Volume 3 : Cover Topic - Time and Cinema (3)

Remembrance of Images Past: Cinema, Memory and the Social Construction of the Concept of Time

Sitabhra Sinha


"[An era's image of thought is] the image thought gives itself of what it means to think, to make use of thought, to find one's bearings in thought.''
- Gilles Deleuze (What is Philosophy ?, Columbia University Press, 1996)

1. Introduction: What is time ?

When we think of time, the most characteristic image that comes to our mind is that of an ever flowing river. This directionality of time, the feeling that it flows from a past" to a future" is what we call the arrow of time". This is something of a puzzle, as there is nothing in the basic laws of physics which suggests that time is asymmetric, that one direction of flow is more valid than another. And yet, we do indeed sense intuitively that time seems to flow in a specific direction, the present" of the now" constantly slipping into the past" and being replaced by the future". The medium of film has provided us with the most concrete illustration of this. Consider the film record of some everyday occurrence. The moment one sees it in the reverse sequence from the one in which it was recorded, the viewer realizes that something is wrong. The film somehow doesn't feel right". Indeed, the picture of a notebook catching fire and burning to ashes, shown in the reverse order, was used to indicate a supernatural occurrence in one of the episodes of Satyajit Ray presents". So why is it that we associate directionality with time although this is not supported by the basic laws of physics? Is directionality an essential property of time? What indeed is time, that we should be mindful of its arrow ? Wittgenstein has cautioned us that the question "What is time?" is an invalid question. As he demonstrates in his posthumous masterpiece Philosophical Investigations", language is about usage, not about meaning. Words make sense only in context; the meaning of isolated words or “concepts” is at best ambiguous, at worst nonexistent. So, while "What is the time ?" is a perfectly commonplace and valid question, only a madman or a philosopher asks "What is time ?"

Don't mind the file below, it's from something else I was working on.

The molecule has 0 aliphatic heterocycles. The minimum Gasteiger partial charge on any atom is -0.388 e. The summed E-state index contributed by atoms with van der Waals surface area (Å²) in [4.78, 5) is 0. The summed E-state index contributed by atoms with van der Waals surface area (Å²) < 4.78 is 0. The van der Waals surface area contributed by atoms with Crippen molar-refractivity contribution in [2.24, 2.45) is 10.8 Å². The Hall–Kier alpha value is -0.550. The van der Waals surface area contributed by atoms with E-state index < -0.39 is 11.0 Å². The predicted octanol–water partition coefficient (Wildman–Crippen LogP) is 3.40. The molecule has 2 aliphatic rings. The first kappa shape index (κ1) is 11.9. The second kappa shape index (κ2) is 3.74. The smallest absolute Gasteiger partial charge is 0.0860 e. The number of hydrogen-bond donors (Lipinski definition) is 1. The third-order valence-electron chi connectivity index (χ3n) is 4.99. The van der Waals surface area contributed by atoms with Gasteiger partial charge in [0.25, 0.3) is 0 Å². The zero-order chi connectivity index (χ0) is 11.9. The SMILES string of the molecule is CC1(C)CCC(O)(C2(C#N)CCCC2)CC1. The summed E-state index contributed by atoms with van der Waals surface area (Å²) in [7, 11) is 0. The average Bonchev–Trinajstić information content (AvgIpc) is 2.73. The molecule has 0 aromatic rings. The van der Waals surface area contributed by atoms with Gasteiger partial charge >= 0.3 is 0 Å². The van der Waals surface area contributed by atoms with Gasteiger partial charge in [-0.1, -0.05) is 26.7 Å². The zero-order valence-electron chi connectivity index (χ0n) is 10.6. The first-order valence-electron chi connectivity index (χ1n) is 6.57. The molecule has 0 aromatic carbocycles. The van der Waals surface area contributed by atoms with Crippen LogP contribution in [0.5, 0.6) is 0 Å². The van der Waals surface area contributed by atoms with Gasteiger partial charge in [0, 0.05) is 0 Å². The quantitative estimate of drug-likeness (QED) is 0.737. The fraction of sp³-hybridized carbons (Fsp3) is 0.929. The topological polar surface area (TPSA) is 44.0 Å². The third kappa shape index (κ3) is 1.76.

So granted that the platonic concept of time is not a fruitful subject of enquiry, can we try to at least find out what is it that we mean when we use the word "time" ? In particular, is the "arrow of time", the sense that time flows in a given direction (namely from the past to the future - which again are terms we are using without defining them - but let's not get into that now), merely a convention or somehow rooted in our conception of reality ? And how has cinema, the great 20th century art affected our conception of time and its arrow ?

We seem to use the word "time" mostly in the context of expressing a particular sequence among a set of given events. When we say that event A has taken place after event B, which in turn took place after event C, we have somehow arranged three events. So time is actually a relation expression, used to denote which of the pair of events A and B occurred earlier. A relation (e.g., time) is distinct from an entity (e.g., an event), and it is unreasonable to think about relation in the same sense as we think about an entity. Unfortunately, our language enables us to formulate the same type of questions about relational expressions as we ask about entities. Here at least, we seem to have located one of the sources of puzzlement concerning the nature of time.

2. Memory, causality and the nature of time

If time is only a relational expression which we have somehow confused to be an entity, the next question that comes to mind is why are we so concerned with relations among entities (events) in the first place ? This obsession with relations can be traced back to two particular features of the human mind: memory and the belief in the principle of causality. First, in the absence of memory, we are aware of only the event taking place “now”. The question of finding relations among different events do not even arise, as, when using the concept of time, most often we are actually relating two past" events that are recorded in our memory. Secondly, we believe events to be causally related, rather than independent and random (and therefore uncorrelated) events. This belief in a principle of causation drives us to always arrange events in our memory so as to obtain the best sequence which makes sense". The principle turns a simple relation among events A, B, C stating A is followed by B which is followed by C" into a much more meaning-laden arrangement implying that A causes B, which in turn causes C".

The relational nature of time is essential as an organizing principle of our memories of events past. At every instant, our senses are bombarded with an endless barrage of external stimuli. To avoid being swamped by this sensory deluge, we have put in place filters" to process this information. We select and arrange our sense perceptions to achieve the most coherent pattern connecting them together. The causation principle is then a pattern-detection mechanism. By providing a theory of how the world works" it allows a very efficient arrangement of our memories that we require out of evolutionary necessity. An intelligent entity can never make rapid decisions (and therefore survive in a hostile environment) without having some hard-wired organizing principle.